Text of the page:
Recognising the benefits of controlled lighting

Legrand, lighting, LENI, control, Part L, Building Regulations
The energy-saving benefits of controls — Alastair Ramsay.

Alastair Ramsay of Legrand, discusses the impact expected updates to Part L of the Building Regulations focusing more attention on delivering opportunities for energy efficiency from lighting and controls.

­Publication of the 2013 update to Part L of the Building Regulations is targeted for Summer 2013. At the time of writing, the contents seem very much in line with the proposals laid out in the consultation document of 2012. This clearly indicates the important role that lighting will play in contributing to the Government’s energy and carbon targets, which aim to ensure that new-build residential properties are zero carbon by 2016, with non-domestic new buildings following suit by 2019.

Lighting efficiency requirements feature in both current and previous versions of Part L, but the focus has always been on the energy performance of luminaires, with minimal consideration of the benefits of control systems. This approach has limited the capacity for lighting designers to be creative in providing high-quality and safe schemes that offer long-term, sustainable energy savings.

In the proposals for the 2013 updates to Part L, the focus on energy-efficient luminaires will remain, with a higher targeted efficacy of 60 luminaire lumens per circuit watt; however, a wider range of control factors will be allowed for the different types of control systems installed. For instance, the target minimum efficacy of the luminaire will be reduced by 30% (from 60 to 42 luminaire lumens per circuit-watt) when installing controls for daylight auto dimming in conjunction with absence detection. This will give greater lighting design flexibility for quality and task appropriate schemes, enabling specifiers to balance controls and energy efficient luminaires in a much more holistic way.

Central to the new approach to lighting efficiency in the regulations is LENI (Lighting Energy Numerical Indicator), an alternative way to demonstrate compliance. The LENI calculation generates a performance figure in terms of energy per square meter per year for the lighting system. Compliance is achieved when the LENI calculated figure of the planned building is equal to or below the maximum figure detailed in a look-up table that allows for different occupancy rates and target lighting levels. The LENI calculation, which is detailed by the standard EN 15193, includes factors for standby loads, the total potential power load of the lighting, the planned occupancy rate of the space, the amount of daylight available and the saving available through dimming to achieve constant illuminance levels for the installed lighting.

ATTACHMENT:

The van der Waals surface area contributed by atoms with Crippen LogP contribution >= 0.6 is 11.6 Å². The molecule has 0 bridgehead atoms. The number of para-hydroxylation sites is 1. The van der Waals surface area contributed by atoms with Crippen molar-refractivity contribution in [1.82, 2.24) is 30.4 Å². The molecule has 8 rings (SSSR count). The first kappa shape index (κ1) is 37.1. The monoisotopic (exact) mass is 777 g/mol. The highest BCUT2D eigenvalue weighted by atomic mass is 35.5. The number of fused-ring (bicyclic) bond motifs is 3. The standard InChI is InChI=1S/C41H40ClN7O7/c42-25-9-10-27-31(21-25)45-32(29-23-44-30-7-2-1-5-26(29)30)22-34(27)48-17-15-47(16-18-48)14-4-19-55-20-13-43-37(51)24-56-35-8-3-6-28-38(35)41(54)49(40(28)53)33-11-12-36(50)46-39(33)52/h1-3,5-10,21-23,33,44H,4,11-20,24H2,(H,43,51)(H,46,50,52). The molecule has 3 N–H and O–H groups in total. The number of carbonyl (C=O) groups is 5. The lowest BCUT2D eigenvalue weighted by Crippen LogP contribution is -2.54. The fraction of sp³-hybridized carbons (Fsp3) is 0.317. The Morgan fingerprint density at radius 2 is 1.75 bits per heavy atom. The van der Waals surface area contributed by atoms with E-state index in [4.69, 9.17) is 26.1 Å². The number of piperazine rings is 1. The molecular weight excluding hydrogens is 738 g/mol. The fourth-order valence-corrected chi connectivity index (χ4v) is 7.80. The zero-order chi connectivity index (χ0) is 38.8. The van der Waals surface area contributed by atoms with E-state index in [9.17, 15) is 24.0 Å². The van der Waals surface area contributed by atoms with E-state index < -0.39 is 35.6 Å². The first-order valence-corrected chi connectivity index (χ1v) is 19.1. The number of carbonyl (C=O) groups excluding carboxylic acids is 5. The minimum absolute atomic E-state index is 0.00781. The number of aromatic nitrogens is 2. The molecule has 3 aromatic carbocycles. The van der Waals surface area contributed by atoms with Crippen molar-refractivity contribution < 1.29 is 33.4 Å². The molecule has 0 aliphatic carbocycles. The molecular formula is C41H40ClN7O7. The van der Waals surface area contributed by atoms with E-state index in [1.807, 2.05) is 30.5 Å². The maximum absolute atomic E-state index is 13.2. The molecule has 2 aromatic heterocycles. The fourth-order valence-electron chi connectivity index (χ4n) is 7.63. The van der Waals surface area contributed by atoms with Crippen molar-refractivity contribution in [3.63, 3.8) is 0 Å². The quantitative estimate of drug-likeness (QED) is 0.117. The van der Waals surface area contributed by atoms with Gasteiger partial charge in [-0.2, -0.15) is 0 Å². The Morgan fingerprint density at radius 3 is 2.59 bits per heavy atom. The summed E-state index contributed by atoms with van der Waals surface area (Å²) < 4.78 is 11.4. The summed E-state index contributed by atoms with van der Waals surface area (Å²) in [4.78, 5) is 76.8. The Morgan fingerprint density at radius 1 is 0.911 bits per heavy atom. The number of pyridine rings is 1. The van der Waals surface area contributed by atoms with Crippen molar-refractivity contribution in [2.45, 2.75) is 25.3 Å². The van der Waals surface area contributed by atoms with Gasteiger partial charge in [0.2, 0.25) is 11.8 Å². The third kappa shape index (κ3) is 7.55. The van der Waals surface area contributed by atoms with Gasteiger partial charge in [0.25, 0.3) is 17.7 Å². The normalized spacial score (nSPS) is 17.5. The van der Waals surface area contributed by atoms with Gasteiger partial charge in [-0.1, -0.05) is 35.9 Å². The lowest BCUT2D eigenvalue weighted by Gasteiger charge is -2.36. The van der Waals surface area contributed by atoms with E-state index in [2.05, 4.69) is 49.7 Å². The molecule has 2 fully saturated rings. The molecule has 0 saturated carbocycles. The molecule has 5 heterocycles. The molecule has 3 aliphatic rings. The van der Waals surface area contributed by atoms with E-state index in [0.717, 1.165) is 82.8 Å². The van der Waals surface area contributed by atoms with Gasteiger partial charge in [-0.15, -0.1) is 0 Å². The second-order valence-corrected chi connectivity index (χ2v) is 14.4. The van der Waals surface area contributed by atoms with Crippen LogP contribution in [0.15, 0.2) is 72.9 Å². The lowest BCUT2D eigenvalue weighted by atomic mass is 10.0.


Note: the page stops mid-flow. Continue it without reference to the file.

The proposed changes to Part L mean that lighting designers will have more flexibility to develop a much more creative and user-focused installation. This is true whether the enhanced control factor method or the LENI calculation method is used. Automatic controls are a significant factor in energy saving for lighting schemes. However, it is important to remember that providing users with options for a ‘manual on’ switch with the potential for ‘manual off’ (and with ‘auto off’ built into the system) is also a key factor in energy saving, because, where manual controls are suitably placed and there is user buy-in, lights are likely to be turned on later and off earlier than through a pure automated system. Only by ensuring that the power-distribution network is capable of accommodating a more complex control system can the true benefits of Part L 2013’s more progressive approach to lighting efficiency be realised.

Legrand, lighting, LENI, control, Part L, Building Regulations
The all-important function of control for lighting is combined with the delivery of power by Legrand’s Electrak Buscom trunking.

The choice of power infrastructure is mainly between cabling or some form of busbar system. While busbar is often perceived as more expensive, the reduced installation times and ease of reconfiguration that busbar offers makes the actual cost of the two alternatives very comparable. This is particularly true when using a busbar with combined power and communication circuits on a shielded twisted pair communications bus, such as Legrand’s Electrak Buscom trunking.

The proposed updates to Part L should allow lighting designers the freedom to create lighting schemes that provide users with energy-efficient installations that also meet aesthetic and optimum lighting level expectations. Here, at last, are legislative changes that combine environmental requirements with a clear focus on improving the practicality and aesthetics of the built environment.

Alastair Ramsay is sustainable development manager with Legrand.

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